10. Tangerine by Edward Bloor
I read this in my 7th grade reading class and loved it. Beware of the big twist at the end!

Saturday, January 21, 2012

Silence by Becca Fitzpatrick

Nora Grey can't remember the past five months of her life. After the initial shock of waking up in a cemetery and being told she has been missing for weeks - with no one knowing where she was or who she was with - she tries to get her life back on track. Go to school, hang out with her best friend, Vee, and dodge her mom's creepy new boyfriend.

But there is this voice in the back of her head, an idea that she can almost reach out and touch. Visions of angel wings and unearthly creatures that have nothing to do with the life she knows.

And this unshakable feeling that a part of her is missing.

Then Nora crosses paths with a sexy stranger, whom she feels a mesmorizing connection to. He seems to hold all the answers... and her heart. Every minute she spends with him grows more and more intense until she realizes she could be falling in love. Again. (from book jacket)

I'm not the biggest fan of these books, but when I saw Silence at my library, I decided to take it with me. Crescendo, while not that great, did leave off on a cliffhanger and I was curious to what happens next. Silence has the weirdest plot, but is still intensely readable.

Sometimes I think amnesia plotlines are so pointless, unless that is the main theme of the entire story. Amnesia, in Silence, is used merely as a plot device and honestly served no other purpose than to add another book to the Hush, Hush series. In Crescendo, Nora starts to figure out some of the stuff that is going on, but when her memory is erased, the plot takes a few steps back. This definitely could have been a trilogy, and taken the last third (where all the action occurs) of Silence and added to the last book. Luckily for the reader, Nora figures out things pretty quickly because she has pretty good intuition. Nora spends a lot of time knowing she knows something, but can't actually remember it. Hopefully that makes sense.

Patch is back, but of course Nora can't remember him. He's an okay character. Not my favorite YA guy, but I don't hate him like I know others do. Even though Nora doesn't remember Patch, she still feels drawn to him, which makes it a little less creepy that she gets into a car with a total stranger.

The last third of Silence is pretty interesting, but doesn't leave off on a huge cliffhanger. I'm a little curious to see what happens, but I'm also not dying to know. If you enjoyed the Hush, Hush series, I would recommend Silence, but otherwise don't bother.

Rating: 6 out of 10.
FTC: borrowed from library.

2011/Simon & Schuster/438 pages.

Friday, January 20, 2012

All I Ever Wanted by Kristan Higgins

One Happily-Ever-After Rocking Chair…

and no sign of any forthcoming babies to rock in ol' Georgebury, Vermont. For Callie Grey, turning thirty means coming to grips with the fact that her boss (and five-week fling) is way overdue in his marriage proposal. And way off track because Mark has suddenly announced his engagement to the company's new Miss Perfect. If that isn't bad enough, her mom decides to throw her a three-oh birthday bash in the family funeral home.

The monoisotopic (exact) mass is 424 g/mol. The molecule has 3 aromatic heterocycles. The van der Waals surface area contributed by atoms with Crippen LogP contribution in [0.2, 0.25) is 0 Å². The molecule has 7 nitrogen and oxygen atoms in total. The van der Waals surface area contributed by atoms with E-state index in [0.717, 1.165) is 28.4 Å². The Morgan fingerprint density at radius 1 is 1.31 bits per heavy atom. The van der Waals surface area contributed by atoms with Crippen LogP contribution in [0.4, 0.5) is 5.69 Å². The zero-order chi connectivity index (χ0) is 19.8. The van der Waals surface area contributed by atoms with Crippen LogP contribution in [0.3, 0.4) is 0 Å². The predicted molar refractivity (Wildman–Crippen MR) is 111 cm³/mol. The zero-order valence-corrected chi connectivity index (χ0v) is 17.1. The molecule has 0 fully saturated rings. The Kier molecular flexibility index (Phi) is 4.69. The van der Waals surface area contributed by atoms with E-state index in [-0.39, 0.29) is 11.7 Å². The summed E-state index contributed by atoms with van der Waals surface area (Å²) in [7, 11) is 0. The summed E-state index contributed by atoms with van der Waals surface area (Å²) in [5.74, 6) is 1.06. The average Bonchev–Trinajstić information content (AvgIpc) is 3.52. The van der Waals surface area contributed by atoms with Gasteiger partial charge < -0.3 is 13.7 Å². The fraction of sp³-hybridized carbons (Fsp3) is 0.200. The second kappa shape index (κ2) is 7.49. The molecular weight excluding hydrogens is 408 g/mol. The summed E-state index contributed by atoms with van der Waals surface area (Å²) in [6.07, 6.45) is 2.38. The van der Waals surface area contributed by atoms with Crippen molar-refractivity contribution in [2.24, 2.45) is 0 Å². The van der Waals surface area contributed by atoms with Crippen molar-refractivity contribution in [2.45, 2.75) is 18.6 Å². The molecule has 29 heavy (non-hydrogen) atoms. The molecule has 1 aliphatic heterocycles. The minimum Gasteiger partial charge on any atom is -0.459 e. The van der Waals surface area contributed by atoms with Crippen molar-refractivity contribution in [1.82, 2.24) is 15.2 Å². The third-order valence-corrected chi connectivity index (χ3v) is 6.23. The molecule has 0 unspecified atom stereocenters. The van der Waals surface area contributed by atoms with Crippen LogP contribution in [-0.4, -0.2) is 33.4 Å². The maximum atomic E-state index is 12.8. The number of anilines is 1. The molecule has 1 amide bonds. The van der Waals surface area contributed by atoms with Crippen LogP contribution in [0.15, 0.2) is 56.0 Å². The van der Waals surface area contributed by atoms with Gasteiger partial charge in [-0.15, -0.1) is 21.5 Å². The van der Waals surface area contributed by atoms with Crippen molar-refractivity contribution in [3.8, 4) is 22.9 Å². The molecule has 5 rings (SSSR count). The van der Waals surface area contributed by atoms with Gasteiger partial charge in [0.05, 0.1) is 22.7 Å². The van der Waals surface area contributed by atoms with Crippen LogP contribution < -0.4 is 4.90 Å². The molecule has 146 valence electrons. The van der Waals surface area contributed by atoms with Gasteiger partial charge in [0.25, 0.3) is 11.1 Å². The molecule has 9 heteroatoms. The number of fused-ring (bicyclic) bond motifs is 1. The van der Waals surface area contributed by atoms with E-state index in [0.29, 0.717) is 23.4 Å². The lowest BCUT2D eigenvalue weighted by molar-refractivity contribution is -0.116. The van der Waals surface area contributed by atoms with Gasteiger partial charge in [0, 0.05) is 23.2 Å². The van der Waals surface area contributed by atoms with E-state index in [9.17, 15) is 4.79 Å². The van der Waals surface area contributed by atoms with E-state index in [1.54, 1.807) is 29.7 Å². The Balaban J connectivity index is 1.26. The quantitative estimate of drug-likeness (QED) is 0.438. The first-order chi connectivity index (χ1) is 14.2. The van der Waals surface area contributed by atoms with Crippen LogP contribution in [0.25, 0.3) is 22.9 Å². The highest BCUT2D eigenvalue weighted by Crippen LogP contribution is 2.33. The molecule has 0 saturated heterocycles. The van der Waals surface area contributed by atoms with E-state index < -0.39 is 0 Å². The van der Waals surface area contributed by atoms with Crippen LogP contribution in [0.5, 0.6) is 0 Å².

Bad goes to worse when she stirs up a crazy relationship with the town's not so warm and fuzzy veterinarian, Ian McFarland, in order to flag Mark's attention. So Ian is more comfortable with animals…. So he's formal, orderly and just a bit tense. The ever-friendly, fun-loving and spontaneous Callie decides it's time for Ian to get a personality makeover. But dang, if he doesn't shock the heck out of her, she might actually fall for Vermont's unlikeliest eligible bachelor…. (from GoodReads)

I ususally don't read mass-market romances, but I must say that I'm glad I picked up All I Ever Wanted. This book is just so darn cute. It's like a lighter, girlier, funnier, better Nicholas Sparks book, which makes it pretty awesome.

Some people might be turned off by this, but I adored the quirkiness of the characters, especially Callie. She is so relatable and is always getting herself into funny situations. Especially when she tries online dating. But I digress. Callie's family owns a funeral parlor and she lives with her grouchy, but loving, grandfather whom she calls by his first name. This is definitely non-traditional, but I liked it.

The romance aspect of All I Ever Wanted is VERY predictable. The summary basically tells you who Callie ends up. I didn't mind so much, though. The writing and dialogue is enough to keep you wanting to read more even if you have the plot all figured out. Plus, with all the wacky characters, there was plenty of laughs along the way.

I really enjoyed All I Ever Wanted and even though it is a "romance" novel, it has a lot more going for it than just some hot guys.

Rating: 8 out of 10.
FTC: borrowed from library.

2010/Harlequin/318 pages.

Thursday, January 19, 2012

Supernaturally by Kiersten White

Evie finally has the normal life she’s always longed for. But she’s shocked to discover that being ordinary can be . . . kind of boring. Just when Evie starts to long for her days at the International Paranormal Containment Agency, she’s given a chance to work for them again. Desperate for a break from all the normalcy, she agrees.